French Mirage 2000 variants


Of all the countries in today's Western Europe, France is one of the few that still maintains an independent industry producing modern combat aircraft. Although currently reaching the end of it's production life, the Mirage 2000 is still being built for some export customers. The Mirage 2000 nowadays forms the backbone of the French Air Force, Armée de l' Air.

Since entering service in 1984 as a single-seat air defence fighter, the Mirage 2000 has taken on the roles of nuclear attack platform and all weather ground attacker. The single seat multi role model sold well in the export market, being introduced into the Air Forces of Egypt, Greece, India, Peru, Qatar, the Republic of China and the United Arab Emirates.  

Below a series of pictures and brief descriptions of Mirage 2000 models in French service.


All pictures (c) Hans Rolink

Mirage 2000B/C



The first production version for the Armée de l' Air was the Mirage 2000C, intended as an air defender. The 2000C (C=Chasse, fighter) was produced in two distinct series, subdivided in five lots differing from each other in several minor and major respects.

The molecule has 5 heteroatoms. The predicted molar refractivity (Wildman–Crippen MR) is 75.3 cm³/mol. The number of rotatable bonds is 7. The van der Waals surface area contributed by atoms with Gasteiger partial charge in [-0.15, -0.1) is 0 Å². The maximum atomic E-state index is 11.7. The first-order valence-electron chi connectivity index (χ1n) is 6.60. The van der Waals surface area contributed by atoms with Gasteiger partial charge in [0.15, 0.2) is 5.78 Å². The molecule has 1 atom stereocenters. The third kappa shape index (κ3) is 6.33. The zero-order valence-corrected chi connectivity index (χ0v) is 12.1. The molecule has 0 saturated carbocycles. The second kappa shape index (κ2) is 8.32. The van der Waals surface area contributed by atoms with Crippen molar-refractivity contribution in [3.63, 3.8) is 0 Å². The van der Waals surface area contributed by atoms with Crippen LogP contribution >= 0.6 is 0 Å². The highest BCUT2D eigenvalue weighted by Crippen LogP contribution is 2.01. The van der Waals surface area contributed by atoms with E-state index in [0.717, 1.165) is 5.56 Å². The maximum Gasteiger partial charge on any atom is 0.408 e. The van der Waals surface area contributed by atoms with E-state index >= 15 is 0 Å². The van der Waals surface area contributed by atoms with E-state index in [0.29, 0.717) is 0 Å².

The initial production standards as delivered to EC 2 at Dijon replacing Mirage IIIE were the Mirage 2000C-S1 till S3. These had rather basic equipment in the shape of Thomson-CSF RDM (Radar Doppler Multifunction) radars and (S3 only) MATRA Super 530F radar guided air-to-air missiles. They carry the serials 1 through 37 inclusive. 

Illustrated is 18/5-OF, originally completed to S2 standard. It is now on the charge of Escadron de Chasse 2/5 (EC 2/5) "Ile de France" at Orange. 





Rheine-Hopsten, 8 September 2001.


The remaining French Mirage 2000C's were built to S4 and S5 standards. These, serialled 38 through 124 inclusive, have Thomson-CSF RDI (Radar Doppler à Impulsion) radars and improved MATRA Super 530D radar guided missiles. Because of their increased air-to air capabilities, they are often referred to as Mirage 2000RDI. Deleveries were made to EC 12 at Cambrai and EC 5 at Orange, in both cases replacing Mirage F.1C's. 81/12-YI  belongs to the famous EC 1/12 "Cambresis" tiger squadron of the French Air Force at Cambrai.